For those with rental income that produces an overall loss, it can be frustrating to find out from their accountant that the IRS may prevent them from using the loss for their benefit on their taxes. However, for eligible taxpayers, there are strategies they can take advantage of to overcome these restrictions. Read on for more details.
Under the default Passive Activity Loss (PAL) rule, it prevents taxpayers from deducting any expenses that are generated by passive activities in excess of the income from those activities. In other words, you can’t deduct the losses against other nonpassive income, which can be unfavorable to a taxpayer. However, there are exceptions that could nevertheless allow such loss to be claimed against ordinary income. Unfortunately, it is not an easy matter of just listing out the exceptions and their requirements, because the rules for each can sometimes intertwine with one another. For the sake of simplicity, we will take into consideration a taxpayer that is a sole proprietor with a disregarded entity that reports through Form 1040 (e.g., Schedule C, E, F).
So, in order to overcome the default passive loss limitation, a taxpayer must be seen as “materially participating” in the activity (aka the “500 hour” standard) where they can use a special rule to group all their activities as an “economic unit” (see, Treas. Reg. 1.468-4) in order to meet its requirement totals. The problem with this exception is that it technically kicks out anything to do with rental activity, meaning regardless of how many hours the taxpayer may materially participate, they typically cannot use the exception. Despite this, the Code has carved out two deviations (exceptions to the exception).
- The “$25,000” exception; or
- The “real estate professional” exception.
The $25,000 exception allows a taxpayer to claim $25,000 of losses from the taxpayer’s otherwise passive rental real estate activities against ordinary income if the taxpayer is deemed to have “actively participated” in the activities (the meaning is different from “material participation”, as it is less stringent) and if the taxpayer’s adjusted gross income is not over a certain threshold. See IRS Publication 925 for full details on the $25,000 exception.
The real estate professional exception allows the rental real estate activity to not automatically* be treated as passive. Without going too into the weeds, in order to be seen as a “real estate professional” for purposes of this exception, here are the basic requirements:
- The taxpayer must have materially participated (i.e., involved in the operations of the activity on a regular, continuous, and substantial basis; see list of tests in Publication 925) in a real estate business (renting, leasing, etc.).
- More than 50% of the personal services the taxpayer performed in all businesses during the year must have been performed in real estate businesses in which they were considered to materially participate.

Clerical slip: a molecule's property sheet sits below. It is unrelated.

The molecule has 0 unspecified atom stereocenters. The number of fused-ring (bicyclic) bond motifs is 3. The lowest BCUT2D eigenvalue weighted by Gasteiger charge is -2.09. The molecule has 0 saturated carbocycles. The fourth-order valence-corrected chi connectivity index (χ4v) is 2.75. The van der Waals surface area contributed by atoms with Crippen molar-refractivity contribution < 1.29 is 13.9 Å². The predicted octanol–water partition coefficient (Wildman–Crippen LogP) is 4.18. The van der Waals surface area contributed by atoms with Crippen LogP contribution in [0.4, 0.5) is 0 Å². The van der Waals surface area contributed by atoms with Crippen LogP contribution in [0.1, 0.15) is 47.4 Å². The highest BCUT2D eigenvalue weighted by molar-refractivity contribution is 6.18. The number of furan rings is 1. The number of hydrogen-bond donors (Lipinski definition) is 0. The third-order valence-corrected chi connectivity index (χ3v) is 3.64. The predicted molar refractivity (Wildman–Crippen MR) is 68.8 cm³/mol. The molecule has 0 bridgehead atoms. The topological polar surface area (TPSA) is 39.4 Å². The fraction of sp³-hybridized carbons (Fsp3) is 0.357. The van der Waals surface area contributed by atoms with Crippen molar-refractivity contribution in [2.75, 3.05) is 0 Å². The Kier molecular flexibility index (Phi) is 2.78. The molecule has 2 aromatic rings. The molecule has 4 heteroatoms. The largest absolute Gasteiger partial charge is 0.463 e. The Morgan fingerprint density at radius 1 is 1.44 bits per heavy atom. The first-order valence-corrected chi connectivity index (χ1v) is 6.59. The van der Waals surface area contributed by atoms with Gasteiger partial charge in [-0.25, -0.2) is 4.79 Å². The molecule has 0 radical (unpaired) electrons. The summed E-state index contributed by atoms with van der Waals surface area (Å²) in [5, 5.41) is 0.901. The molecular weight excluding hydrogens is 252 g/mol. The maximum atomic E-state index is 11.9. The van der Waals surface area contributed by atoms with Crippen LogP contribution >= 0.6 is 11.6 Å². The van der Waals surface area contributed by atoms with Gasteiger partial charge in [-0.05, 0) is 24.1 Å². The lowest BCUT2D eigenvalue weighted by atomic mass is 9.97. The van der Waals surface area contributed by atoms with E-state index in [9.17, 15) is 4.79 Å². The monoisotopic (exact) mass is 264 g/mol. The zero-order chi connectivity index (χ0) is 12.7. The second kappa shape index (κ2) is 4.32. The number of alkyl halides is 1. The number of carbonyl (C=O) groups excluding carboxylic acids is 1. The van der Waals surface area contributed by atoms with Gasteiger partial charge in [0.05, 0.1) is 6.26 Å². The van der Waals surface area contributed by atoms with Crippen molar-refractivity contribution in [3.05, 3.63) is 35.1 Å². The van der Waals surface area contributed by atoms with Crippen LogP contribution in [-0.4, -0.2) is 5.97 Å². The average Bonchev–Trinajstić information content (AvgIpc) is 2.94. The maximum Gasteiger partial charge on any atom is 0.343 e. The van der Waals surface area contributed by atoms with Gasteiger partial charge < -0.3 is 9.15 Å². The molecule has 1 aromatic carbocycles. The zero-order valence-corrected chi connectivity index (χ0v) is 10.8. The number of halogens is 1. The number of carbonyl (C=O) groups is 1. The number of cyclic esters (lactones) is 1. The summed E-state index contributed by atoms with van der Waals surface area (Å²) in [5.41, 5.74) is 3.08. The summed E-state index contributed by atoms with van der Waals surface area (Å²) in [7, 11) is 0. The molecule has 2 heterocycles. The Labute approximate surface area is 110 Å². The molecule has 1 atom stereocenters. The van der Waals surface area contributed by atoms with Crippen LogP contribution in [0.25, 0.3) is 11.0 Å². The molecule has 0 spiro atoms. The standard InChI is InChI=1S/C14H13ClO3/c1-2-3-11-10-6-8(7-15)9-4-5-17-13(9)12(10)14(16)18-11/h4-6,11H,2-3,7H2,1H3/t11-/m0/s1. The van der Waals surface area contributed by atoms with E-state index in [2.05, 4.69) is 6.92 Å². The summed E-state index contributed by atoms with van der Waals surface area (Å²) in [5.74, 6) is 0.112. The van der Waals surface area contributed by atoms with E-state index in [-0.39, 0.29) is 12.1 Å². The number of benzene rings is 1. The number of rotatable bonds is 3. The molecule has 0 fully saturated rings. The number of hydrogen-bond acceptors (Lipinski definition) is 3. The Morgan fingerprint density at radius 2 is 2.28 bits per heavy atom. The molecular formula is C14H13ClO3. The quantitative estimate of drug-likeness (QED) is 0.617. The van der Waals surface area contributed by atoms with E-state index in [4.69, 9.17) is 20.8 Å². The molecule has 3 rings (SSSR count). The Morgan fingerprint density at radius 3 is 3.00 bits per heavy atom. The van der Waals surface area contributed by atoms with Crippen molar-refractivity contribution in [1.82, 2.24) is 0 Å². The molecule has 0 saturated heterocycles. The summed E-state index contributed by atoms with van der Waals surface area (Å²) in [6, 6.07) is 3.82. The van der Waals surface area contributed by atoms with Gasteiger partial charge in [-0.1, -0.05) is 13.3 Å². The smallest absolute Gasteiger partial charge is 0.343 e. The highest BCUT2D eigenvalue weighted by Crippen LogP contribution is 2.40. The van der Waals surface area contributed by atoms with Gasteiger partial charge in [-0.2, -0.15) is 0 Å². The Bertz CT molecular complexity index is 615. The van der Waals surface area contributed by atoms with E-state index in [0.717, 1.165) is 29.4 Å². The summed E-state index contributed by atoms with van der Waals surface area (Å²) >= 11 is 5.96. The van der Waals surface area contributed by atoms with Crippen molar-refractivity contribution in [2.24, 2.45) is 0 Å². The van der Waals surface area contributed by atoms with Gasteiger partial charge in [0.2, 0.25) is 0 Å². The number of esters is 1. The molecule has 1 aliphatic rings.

- The taxpayer’s personal services in material participation during the year must have amounted to more than 750 hours (i.e., can’t count any work performed in their capacity as an investor).
As such, for those that are deemed real estate professionals, losses from those activities can be deducted against ordinary income if the taxpayer is considered to have “materially participated” in said activities (the term “materially participated” here is an example of how provisions can seem to cross-reference one another and create confusion, where the meaning in this case refers to different perimeters that must be met (aka “750 hour” / “more than 50%” standards). Furthermore, the real estate professional exception has its own special grouping rule that can help meet its requirement totals under Treas. Reg. 1.468-9 (not to be confused with the grouping rule under Treas. Reg. 1.468-4 for the exception above).
In a nutshell, those with rental activity cannot generally use the main exception, but they can try and fall under the $25,000 exception or the real estate professional exception. Please contact us to discuss whether an exception might apply.
* Even though a taxpayer may qualify as a real estate professional and their rental real estate properties are not automatically treated as passive – this does not mean that they are automatically treated as nonpassive. Instead, it means that, if the taxpayer materially participates (as defined by Sec. 469(c)(7)) in the operation of rental real estate property, then it will be treated as nonpassive. In addition, if the taxpayer has multiple properties, the taxpayer may not be able to qualify as a real estate professional unless they elect to treat all their rental real estate interests as a single activity. If the election is made, it applies both for purposes of qualifying the taxpayer as a real estate professional, and for all other purposes of the PAL rules (and the election is normally irrevocable). Making the election will also disqualify the taxpayer from utilizing the $25,000 active participation exception mentioned above, because that rule applies only with respect to losses from rental real estate activities that are passive, and as a result, the election works to make the rental real estate activity nonpassive.
NOTE: The real estate professional exception applies on a yearly basis, so whether the requirements are met must be evaluated every tax year. It is possible to claim a late election for purposes of the real estate professional exception concerning its specific grouping rule (i.e., Treas. Reg. 1.468-9) as the IRS has provided relief through Rev. Proc. 2011-34.